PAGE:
Designing and building a passive house in Ireland requires the development of construction details that go far beyond guidance provided (to avoid excessive heat losses and local condensation) in Building Regulations Technical Guidance Document Part L, Conservation of Fuel and Energy 2005. In Closed Panel Timber Frame walls several techniques reduce this cold bridging.
The first method is the addition of a layer of thermal insulation on the cold side of the wall panel. This method can be used where a cavity is in place between the panel and external cladding and ensures a continuous layer of insulation without any interruptions, thus eliminating any thermal bridging.
Figure 6.7 shows 50mm layer of cavity insulation
An additional method is in the design of the stud work and common practice sees the use of I-Shaped stud. The fraction of repeat thermal bridging is considerably reduced due to the narrow web of the beam. While bridging is not completely removed it is reduced below the passive house standards.
Fig 6.8 shows the I-shaped stud which reduces the transmittance of heat
Fig 6.9 shows a thermal image of A Closed panel with I-Beam studs. The green indicates any cold paths and as can be seen from the image these bridges have been minimized.
The most contemporary method of reducing the transmittance of heat is the use of a twin wall structural frame. Twin frame systems are based on utilizing two standard timber studs engineered to allow a deeper timber frame which can be filled with a greater quantity of insulation. The twin frame system ensures that no thermal bridging occurs within the construction helping maximize insulation performance.
Fig 6.10 shows a Twin wall structural timber frame
6.3.3 Ensuring Air-Tightness:
In a Closed Panel Timber Frame Wall several components ensure that it meets the Passive House requirements on air-tightness of n50 < 0.6/ air changes per hour. The main components are generally the sheathing and/or vapour-barriers. It should be noted that while the additional elements of plaster, cladding insulation etc also assist in keeping the structure air-tight they are not part of the air-tightness layer. The air-tightness layer is usually located at the internal face of the panel as seen in Fig.
While the sheathing is generally considered to be just a structural element, once gaps at the joints are kept to a minimum it can also provides excellent ait-tightness qualities. The purpose of the vapour barrier is to keep heat in while it keeps draughts out.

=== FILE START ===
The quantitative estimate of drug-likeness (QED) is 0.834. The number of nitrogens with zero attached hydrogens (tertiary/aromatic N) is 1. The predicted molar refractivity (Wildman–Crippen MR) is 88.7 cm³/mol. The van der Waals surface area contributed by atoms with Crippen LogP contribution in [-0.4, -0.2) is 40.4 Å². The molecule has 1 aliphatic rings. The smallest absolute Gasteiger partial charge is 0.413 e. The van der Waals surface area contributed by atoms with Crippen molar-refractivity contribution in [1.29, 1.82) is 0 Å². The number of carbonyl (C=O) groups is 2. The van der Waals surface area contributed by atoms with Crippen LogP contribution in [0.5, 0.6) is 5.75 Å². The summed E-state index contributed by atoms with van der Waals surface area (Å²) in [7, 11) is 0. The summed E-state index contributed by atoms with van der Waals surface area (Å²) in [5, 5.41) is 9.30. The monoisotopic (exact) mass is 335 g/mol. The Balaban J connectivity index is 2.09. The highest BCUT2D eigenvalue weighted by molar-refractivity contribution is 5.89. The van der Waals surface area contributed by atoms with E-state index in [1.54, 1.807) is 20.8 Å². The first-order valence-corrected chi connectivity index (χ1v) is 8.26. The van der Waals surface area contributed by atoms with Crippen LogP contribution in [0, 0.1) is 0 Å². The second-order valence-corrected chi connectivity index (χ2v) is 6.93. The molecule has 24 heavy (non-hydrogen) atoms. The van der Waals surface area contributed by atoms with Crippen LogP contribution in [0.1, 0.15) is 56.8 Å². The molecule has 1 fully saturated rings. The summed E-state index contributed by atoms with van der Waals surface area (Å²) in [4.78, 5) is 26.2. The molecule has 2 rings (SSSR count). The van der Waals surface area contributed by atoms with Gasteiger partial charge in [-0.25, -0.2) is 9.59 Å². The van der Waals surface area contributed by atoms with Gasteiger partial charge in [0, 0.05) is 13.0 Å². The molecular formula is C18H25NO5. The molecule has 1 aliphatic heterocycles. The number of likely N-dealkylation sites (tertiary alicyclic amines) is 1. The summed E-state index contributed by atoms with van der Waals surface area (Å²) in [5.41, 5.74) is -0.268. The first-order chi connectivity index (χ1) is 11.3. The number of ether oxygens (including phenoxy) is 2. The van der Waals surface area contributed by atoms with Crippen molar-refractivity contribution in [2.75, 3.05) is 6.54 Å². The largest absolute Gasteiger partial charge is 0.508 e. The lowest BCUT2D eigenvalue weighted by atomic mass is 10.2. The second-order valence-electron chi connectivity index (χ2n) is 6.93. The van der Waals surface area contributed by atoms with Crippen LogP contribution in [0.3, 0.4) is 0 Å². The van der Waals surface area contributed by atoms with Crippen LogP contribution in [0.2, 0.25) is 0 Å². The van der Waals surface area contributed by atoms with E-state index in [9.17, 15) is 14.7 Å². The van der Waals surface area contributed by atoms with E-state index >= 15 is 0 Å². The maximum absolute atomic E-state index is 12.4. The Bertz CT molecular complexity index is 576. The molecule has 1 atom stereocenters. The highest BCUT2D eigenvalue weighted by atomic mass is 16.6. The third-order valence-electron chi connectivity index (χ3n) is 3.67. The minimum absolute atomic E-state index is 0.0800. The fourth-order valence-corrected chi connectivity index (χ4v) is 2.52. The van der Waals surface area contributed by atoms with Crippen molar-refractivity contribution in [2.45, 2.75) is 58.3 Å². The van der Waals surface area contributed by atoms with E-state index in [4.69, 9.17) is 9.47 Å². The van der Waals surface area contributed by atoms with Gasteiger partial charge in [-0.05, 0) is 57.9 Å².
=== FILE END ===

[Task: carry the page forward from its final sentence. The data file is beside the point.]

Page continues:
The primary area where air leakage can occur is at the joints of the sheathing and the vapour barriers. The key method of preventing this is the use of special air retention adhesive tape to cover the joints. Once this is applied correctly air-leakage is kept to a minimum. There are several brands of tapes on the market but they all work on the same principle.
Fig 6.13 shows the application of a sealant tape to a vapour barrier.
Testing for Air-tightness is done on site towards the end of a build but generally before second fix carpentry such as the fitting of window or skirting boards. This is because if there are any defects in the structure they can still be accessed for repair. Blower door testing or air pressure testing is the preferred method of calibrating air-flow in a dwelling. This allows the accurate measurement of air movements through the fabric of your building. Using calibrated equipment in a standardized test manner allows a result which can then be compared against other properties, or earlier tests to the same property.
Fig 6.14 shows the powerful fan suspended in a canvas used in the testing process
After examining the technological aspect of the research topic several conclusions arose. The first is that it is clear that the closed panels are made to a very high standard which is vital for Passive House design. It can also be concluded that Passive House certification is not achieved by several requirements acting independently but in conjunction with each other. While the wall panels may be made to Passive House standard with the rest of the components in tune the dwelling will not be certified as a whole. Finally it can be observed that the majority of components are designed to have several purposes. For example one may presume that insulation is there solely for its thermal properties but it can also assist with the air-tightness of the building. To conclude it is the development of the various components mentioned that are responsible for the improvement of Low Energy design, and as the changes in legislation, as mentioned in chapter 5, demand more from buildings technology is improving to coincide with these demands.
Case Study: Study of Eco-Build by Passive House Builders, Athenry